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This paper surveys the techniques that are necessary for constructing compu-tationally efficient parallel multigrid solvers. Both geometric and algebraic methods are considered. We first cover the sources of parallelism, including traditional spatial partitioning and more novel additive multilevel methods. We then cover the paral-lelism issues that must be(More)
Algebraic multigrid (AMG) is a very efficient iterative solver and preconditioner for large unstructured sparse linear systems. Traditional coarsening schemes for AMG can, however, lead to computational complexity growth as problem size increases, resulting in increased memory use and execution time, and diminished scalability. Two new parallel AMG(More)
Now that the performance of individual cores has plateaued, future supercomputers will depend upon increasing parallelism for performance. Processor counts are now in the hundreds of thousands for the largest machines and will soon be in the millions. There is an urgent need to model application performance at these scales and to understand what changes(More)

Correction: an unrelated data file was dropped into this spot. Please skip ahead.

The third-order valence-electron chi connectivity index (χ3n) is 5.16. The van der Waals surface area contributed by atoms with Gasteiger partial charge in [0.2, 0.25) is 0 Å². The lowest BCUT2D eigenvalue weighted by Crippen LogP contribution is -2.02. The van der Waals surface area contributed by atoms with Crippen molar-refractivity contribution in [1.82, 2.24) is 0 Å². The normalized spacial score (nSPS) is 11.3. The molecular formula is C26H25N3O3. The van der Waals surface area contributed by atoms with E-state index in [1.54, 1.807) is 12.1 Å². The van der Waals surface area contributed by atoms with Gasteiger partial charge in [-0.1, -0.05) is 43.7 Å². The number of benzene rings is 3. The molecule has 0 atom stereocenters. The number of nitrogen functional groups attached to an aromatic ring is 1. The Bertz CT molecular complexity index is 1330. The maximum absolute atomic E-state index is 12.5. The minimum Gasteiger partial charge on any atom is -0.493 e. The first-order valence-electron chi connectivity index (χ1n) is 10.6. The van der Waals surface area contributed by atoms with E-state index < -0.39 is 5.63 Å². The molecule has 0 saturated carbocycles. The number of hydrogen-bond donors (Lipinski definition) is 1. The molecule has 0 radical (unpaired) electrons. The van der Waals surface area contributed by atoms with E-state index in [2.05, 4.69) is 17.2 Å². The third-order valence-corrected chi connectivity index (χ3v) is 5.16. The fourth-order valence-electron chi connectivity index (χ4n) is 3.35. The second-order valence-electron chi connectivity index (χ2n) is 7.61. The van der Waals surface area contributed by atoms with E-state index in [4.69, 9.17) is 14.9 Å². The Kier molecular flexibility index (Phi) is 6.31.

—Algebraic multigrid (AMG) is a popular solver for large-scale scientific computing and an essential component of many simulation codes. AMG has shown to be extremely efficient on distributed-memory architectures. However, when executed on modern multicore architectures, we face new challenges that can significantly deteriorate AMG's performance. We examine(More)
SUMMARY Algebraic multigrid (AMG) is one of the most efficient and scalable parallel algorithms for solving sparse linear systems on unstructured grids. However, for large 3D problems, the coarse grids that are normally used in AMG often lead to growing complexity in terms of memory use and execution time per AMG V-cycle. Sparser coarse grids, such as those(More)